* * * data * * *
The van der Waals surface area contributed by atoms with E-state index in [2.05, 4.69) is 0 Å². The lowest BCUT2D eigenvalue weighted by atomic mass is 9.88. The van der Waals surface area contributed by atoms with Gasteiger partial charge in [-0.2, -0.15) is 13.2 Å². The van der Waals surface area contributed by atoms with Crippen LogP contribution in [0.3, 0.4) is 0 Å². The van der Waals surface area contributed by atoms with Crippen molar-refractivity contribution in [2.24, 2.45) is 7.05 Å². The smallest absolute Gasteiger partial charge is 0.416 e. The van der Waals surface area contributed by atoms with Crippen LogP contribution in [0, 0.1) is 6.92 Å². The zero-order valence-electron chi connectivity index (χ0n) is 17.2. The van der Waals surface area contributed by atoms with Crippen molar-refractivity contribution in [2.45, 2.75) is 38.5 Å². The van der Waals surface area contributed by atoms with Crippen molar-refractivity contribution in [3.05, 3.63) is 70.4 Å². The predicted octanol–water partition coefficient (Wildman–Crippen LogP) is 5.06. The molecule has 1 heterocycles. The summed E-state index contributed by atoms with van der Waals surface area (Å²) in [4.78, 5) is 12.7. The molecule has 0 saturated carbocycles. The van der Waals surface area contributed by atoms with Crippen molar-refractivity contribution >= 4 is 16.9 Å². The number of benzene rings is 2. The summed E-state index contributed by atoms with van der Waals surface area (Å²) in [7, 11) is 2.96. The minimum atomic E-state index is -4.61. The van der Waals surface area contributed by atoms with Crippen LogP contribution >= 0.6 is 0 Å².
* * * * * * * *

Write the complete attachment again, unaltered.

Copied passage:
The van der Waals surface area contributed by atoms with E-state index in [2.05, 4.69) is 0 Å². The lowest BCUT2D eigenvalue weighted by atomic mass is 9.88. The van der Waals surface area contributed by atoms with Gasteiger partial charge in [-0.2, -0.15) is 13.2 Å². The van der Waals surface area contributed by atoms with Crippen LogP contribution in [0.3, 0.4) is 0 Å². The van der Waals surface area contributed by atoms with Crippen molar-refractivity contribution in [2.24, 2.45) is 7.05 Å². The smallest absolute Gasteiger partial charge is 0.416 e. The van der Waals surface area contributed by atoms with Crippen LogP contribution in [0, 0.1) is 6.92 Å². The zero-order valence-electron chi connectivity index (χ0n) is 17.2. The van der Waals surface area contributed by atoms with Crippen molar-refractivity contribution in [2.45, 2.75) is 38.5 Å². The van der Waals surface area contributed by atoms with Crippen molar-refractivity contribution in [3.05, 3.63) is 70.4 Å². The predicted octanol–water partition coefficient (Wildman–Crippen LogP) is 5.06. The molecule has 1 heterocycles. The summed E-state index contributed by atoms with van der Waals surface area (Å²) in [4.78, 5) is 12.7. The molecule has 0 saturated carbocycles. The van der Waals surface area contributed by atoms with Crippen molar-refractivity contribution >= 4 is 16.9 Å². The number of benzene rings is 2. The summed E-state index contributed by atoms with van der Waals surface area (Å²) in [7, 11) is 2.96. The minimum atomic E-state index is -4.61. The van der Waals surface area contributed by atoms with Crippen LogP contribution >= 0.6 is 0 Å².